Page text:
Eighty-eight percent of the students met the requirement by passing the 10th-grade Washington Assessment of Student Learning (WASL), a homegrown statewide test given each spring and summer.

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The percentage of high-school seniors who have met state standards in reading and writing is 91.4 percent, Superintendent of Public Instruction Terry Bergeson announced Tuesday.

That’s cause for celebration, Bergeson said, because it means the vast majority of seniors have fulfilled that graduation requirement, one of several that are new this year.

“I just have to stop and say, ‘Yeah,’ ” Bergeson said. “This is so great.”

Eighty-eight percent of the students met the requirement by passing the 10th-grade Washington Assessment of Student Learning (WASL), a homegrown statewide test given each spring and summer.

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The other 3 percent completed one of the approved alternatives.

Bergeson urged those who have yet to pass to stay in school or enroll in high-school-completion programs in their districts, or at community colleges.

“Get that diploma and make it count,” she said.

The passage rate is higher than many feared just a few years ago, when some predicted that the WASL could keep tens of thousands of students from earning a high-school diploma.

But the numbers don’t mean that 91.4 percent of the class of 2008 will earn diplomas in the next few weeks.

The numbers released Tuesday, for example, don’t cover the new math requirement, which also went into effect this year. Students don’t have to pass the math WASL to graduate but if they don’t, they must pass a full year of math class this year.

It’s not yet clear how many students are succeeding — or falling short — on that count. Just 72.4 percent of seniors have passed the math WASL, Bergeson said.

The numbers also don’t cover 9,500 students who entered high school four years ago but are considered juniors or sophomores because they are behind in credits. An additional 9,000 students who’ve dropped out of school also aren’t included.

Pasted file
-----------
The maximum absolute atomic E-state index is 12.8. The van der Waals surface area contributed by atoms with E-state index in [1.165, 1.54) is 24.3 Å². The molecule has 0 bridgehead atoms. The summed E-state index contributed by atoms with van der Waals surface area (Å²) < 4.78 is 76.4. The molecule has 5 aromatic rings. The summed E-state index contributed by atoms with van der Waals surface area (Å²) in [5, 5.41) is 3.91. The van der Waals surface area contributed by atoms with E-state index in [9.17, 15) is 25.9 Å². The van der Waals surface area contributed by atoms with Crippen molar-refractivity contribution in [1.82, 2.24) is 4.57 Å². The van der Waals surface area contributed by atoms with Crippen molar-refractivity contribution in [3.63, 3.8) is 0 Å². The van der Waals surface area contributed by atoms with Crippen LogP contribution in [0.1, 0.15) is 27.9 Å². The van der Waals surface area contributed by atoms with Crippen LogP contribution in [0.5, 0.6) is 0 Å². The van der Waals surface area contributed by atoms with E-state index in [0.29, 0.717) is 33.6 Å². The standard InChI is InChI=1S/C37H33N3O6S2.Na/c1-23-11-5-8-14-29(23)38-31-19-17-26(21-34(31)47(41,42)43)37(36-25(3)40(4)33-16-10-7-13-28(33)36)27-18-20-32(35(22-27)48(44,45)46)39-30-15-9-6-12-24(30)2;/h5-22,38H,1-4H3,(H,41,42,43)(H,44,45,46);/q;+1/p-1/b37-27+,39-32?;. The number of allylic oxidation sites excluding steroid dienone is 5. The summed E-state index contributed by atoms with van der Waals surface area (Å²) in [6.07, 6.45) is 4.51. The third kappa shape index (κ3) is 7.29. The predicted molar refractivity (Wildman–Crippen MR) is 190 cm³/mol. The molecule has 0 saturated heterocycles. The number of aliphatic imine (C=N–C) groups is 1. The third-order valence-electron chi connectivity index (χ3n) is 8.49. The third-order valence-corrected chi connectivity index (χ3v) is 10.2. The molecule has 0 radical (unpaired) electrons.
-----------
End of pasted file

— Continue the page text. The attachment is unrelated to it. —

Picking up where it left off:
And some of the students who’ve passed the WASL might not graduate if they don’t complete a senior project, another new requirement this year, or complete a plan for their post-high-school years.

The full picture of the class of 2008 won’t be clear for weeks, if not months.

Bergeson did say, however, that she expected as many students to graduate on time as have in the past.

Many school districts are still scrambling to figure out just who can graduate. They didn’t get the scores from this spring’s WASL until just recently.

In Seattle and Lake Washington, school officials say they’re waiting until final exams to know how many students will pass their math classes. For reading and writing, however, preliminary estimates in Seattle show that 6.7 percent of seniors will fall short because of the WASL, said spokesman David Tucker. That’s 204 students.

In the Kent School District, it’s down to 83 students. (Another 58 students are at risk of not passing their math class.)

Bergeson said she was particularly pleased about the passage rates in reading and writing for many minority groups. Those figures ranged from 84 percent for Latino seniors statewide, to a high of 93 percent for Caucasians and Asians (not including Native Hawaiians and Pacific Islanders). African-American seniors were at 86 percent. The lowest was 64.5 percent for students who didn’t provide an ethnicity.

Among students from low-income families, 86.5 percent of students have passed.

The results were praised by those who have long supported the WASL, such as the business-backed Partnership for Learning, and criticism from those who raise questions about the exam, especially its use as a graduation requirement.

Shannon Rasmussen, chairwoman of the accountability task force for the Washington Education Association, says teachers’ concerns about the test haven’t changed. They especially don’t like using any one test to determine whether students graduate.

Seniors can take the WASL again in August and still be counted as on-time graduates.

Linda Shaw: 206-464-2359 or lshaw@seattletimes.com

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